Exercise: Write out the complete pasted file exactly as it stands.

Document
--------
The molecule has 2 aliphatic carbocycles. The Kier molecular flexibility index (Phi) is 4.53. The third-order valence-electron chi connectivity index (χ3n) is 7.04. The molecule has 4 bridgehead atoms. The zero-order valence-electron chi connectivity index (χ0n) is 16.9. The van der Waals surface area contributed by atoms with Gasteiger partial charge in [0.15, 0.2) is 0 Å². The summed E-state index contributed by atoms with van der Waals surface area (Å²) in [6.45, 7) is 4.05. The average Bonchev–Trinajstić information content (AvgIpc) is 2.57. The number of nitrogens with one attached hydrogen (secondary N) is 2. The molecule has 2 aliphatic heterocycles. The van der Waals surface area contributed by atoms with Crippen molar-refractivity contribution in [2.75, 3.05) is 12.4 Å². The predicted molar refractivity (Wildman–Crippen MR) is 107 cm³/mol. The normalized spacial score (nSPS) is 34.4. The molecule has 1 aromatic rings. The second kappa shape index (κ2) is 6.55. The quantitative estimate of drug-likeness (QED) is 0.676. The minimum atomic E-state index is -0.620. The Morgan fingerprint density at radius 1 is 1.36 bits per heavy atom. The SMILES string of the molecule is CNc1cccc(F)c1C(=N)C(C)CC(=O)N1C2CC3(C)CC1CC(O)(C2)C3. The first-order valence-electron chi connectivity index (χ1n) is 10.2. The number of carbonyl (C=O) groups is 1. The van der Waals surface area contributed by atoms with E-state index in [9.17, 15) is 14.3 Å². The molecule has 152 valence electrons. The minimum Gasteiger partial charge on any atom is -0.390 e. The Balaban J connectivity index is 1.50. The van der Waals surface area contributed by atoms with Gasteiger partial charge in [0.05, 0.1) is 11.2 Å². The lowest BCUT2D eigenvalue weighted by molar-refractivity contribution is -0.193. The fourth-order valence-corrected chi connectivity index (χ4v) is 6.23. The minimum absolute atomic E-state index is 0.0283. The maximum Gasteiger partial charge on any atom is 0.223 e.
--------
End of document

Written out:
The molecule has 2 aliphatic carbocycles. The Kier molecular flexibility index (Phi) is 4.53. The third-order valence-electron chi connectivity index (χ3n) is 7.04. The molecule has 4 bridgehead atoms. The zero-order valence-electron chi connectivity index (χ0n) is 16.9. The van der Waals surface area contributed by atoms with Gasteiger partial charge in [0.15, 0.2) is 0 Å². The summed E-state index contributed by atoms with van der Waals surface area (Å²) in [6.45, 7) is 4.05. The average Bonchev–Trinajstić information content (AvgIpc) is 2.57. The number of nitrogens with one attached hydrogen (secondary N) is 2. The molecule has 2 aliphatic heterocycles. The van der Waals surface area contributed by atoms with Crippen molar-refractivity contribution in [2.75, 3.05) is 12.4 Å². The predicted molar refractivity (Wildman–Crippen MR) is 107 cm³/mol. The normalized spacial score (nSPS) is 34.4. The molecule has 1 aromatic rings. The second kappa shape index (κ2) is 6.55. The quantitative estimate of drug-likeness (QED) is 0.676. The minimum atomic E-state index is -0.620. The Morgan fingerprint density at radius 1 is 1.36 bits per heavy atom. The SMILES string of the molecule is CNc1cccc(F)c1C(=N)C(C)CC(=O)N1C2CC3(C)CC1CC(O)(C2)C3. The first-order valence-electron chi connectivity index (χ1n) is 10.2. The number of carbonyl (C=O) groups is 1. The van der Waals surface area contributed by atoms with E-state index in [9.17, 15) is 14.3 Å². The molecule has 152 valence electrons. The minimum Gasteiger partial charge on any atom is -0.390 e. The Balaban J connectivity index is 1.50. The van der Waals surface area contributed by atoms with Gasteiger partial charge in [0.05, 0.1) is 11.2 Å². The lowest BCUT2D eigenvalue weighted by molar-refractivity contribution is -0.193. The fourth-order valence-corrected chi connectivity index (χ4v) is 6.23. The minimum absolute atomic E-state index is 0.0283. The maximum Gasteiger partial charge on any atom is 0.223 e.